Flatlander Faith

Apologetics from an Anabaptist perspective

Tag Archives: God

Doesn’t everybody want to change their life?

Jim walked into the small town grocery store, a bundle of tracts in his hand. He looked around, found the tract rack and saw it was almost empty. He dropped the tracts in his had on the counter and went out to his car to get more.

The clerk was reading one of the tracts when he returned. “Don’t read that!” he said. “Unless you want to change your life.”

She looked up at him, smiling. “Doesn’t everybody want to change their life?”

I’ve pondered that for a long time. I don’t think we do. We want our life to be different, but it’s other people and the circumstances of my life that need to change. I am not the problem here, my life will never change unless someone else makes some changes in the way they treat me.

It’s like banging my head against a brick wall. I get a headache, the wall is just the same, has no idea why anyone would expect it to change.

One day God says “You are the problem. You need to change.”

That’s ridiculous. I’m doing the best anyone could hope to do when he has to live and work around all these turkeys.

God persists. I begin to see little things where I might have said things differently, done things differently. But what would that really help? The turkeys are the real problem.

One day things go really badly, and I know that I caused this problem. A light goes on. “OK God, I don’t know how to get out of this mess I’ve made. Please help me.”

Nothing great happens, except I’m a little calmer, now. After a few days I realize that the turkeys don’t seem much like turkeys anymore; they’re pretty much the same as me. I even start to like them. I don’t often see them making mistakes any more but my own mistakes are becoming painfully obvious. I find myself saying “I’m sorry” quite often. I never used to do that. 

One morning I realize that I am looking forward to the day, the little interactions that I might have with all those interesting people around me. Something has changed, and it’s not them. I am different, but it is God who has made the difference in me. I didn’t have a clue where to begin.

Do you want to change the world?

So does God.

He wants to begin with you.

What the Bible is all about

The Bible is not a story about good people versus bad people. It is a story of people that were created to be good and rather chose to be bad from the very beginning. From that point on it is a story of people who have been rescued from evil and those who still need to be rescued.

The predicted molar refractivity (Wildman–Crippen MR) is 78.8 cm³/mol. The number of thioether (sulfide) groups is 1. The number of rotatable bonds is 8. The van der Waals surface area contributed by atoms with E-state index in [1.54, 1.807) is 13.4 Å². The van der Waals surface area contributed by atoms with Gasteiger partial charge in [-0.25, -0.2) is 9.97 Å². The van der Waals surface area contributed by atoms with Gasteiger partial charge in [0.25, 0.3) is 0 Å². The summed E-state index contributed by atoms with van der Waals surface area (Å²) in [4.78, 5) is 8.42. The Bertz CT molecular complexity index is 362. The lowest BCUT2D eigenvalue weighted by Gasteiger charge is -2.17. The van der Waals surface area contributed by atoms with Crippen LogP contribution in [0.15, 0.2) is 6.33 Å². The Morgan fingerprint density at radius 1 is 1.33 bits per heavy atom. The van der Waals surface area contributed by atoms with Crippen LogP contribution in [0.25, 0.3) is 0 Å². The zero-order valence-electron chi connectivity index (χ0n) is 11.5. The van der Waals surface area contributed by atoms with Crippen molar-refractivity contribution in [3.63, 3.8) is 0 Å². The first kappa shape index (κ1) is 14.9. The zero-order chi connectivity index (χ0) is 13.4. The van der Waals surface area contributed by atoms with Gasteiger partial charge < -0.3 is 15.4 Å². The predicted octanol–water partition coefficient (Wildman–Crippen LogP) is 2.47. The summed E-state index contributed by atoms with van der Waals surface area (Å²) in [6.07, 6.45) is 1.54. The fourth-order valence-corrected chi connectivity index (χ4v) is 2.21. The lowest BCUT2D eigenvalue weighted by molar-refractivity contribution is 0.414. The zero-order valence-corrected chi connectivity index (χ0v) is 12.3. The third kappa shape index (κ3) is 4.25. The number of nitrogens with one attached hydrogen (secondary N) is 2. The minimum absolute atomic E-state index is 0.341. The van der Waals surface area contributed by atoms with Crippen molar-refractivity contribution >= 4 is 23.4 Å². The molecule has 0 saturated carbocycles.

God created our first parents with the power to choose to obey Him or to choose to obey the temptation offered by the serpent. He knew the risk He was taking, but He never wanted us to be puppets, obeying Him only because we had no choice.

Satan and his dark angels have been at war with God since a time before the physical world was created. The first chapter of the book of Job shows the subtle way in which Satan works and God’s willingness to allow our devotion to Him to be tested. The end of the book shows how God bestows blessings upon us when we steadfastly resist everything that Satan uses to make us mistrust and deny God.

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The Old Testament is the history of God calling people to come apart from the wickedness of the world and follow Him. It is also a demonstration of how people were unable to maintain a life of faith. Step by step God was teaching how the things in which the ungodly trust will always lead to disaster. It was a lesson that usually didn’t stick from one generation to the next. The prophet Jeremiah described it well: “O LORD, I know that the way of man is not in himself: it is not in man that walketh to direct his steps” (Jeremiah 10:23).

There arose among the Jewish people a group who believed they had full understanding of the Word of God and of how God wanted people to live. They were considered to be experts in being faithful servants of God. They were called Pharisees, a name that denoted that they were separate from the ungodly and unbelieving.

When we come to the New Testament we see Satan and his forces using every weapon at their disposal to win mankind to their side. What does God offer to draw us to His side? A man who bled and died on a Roman cross 2,000 years ago.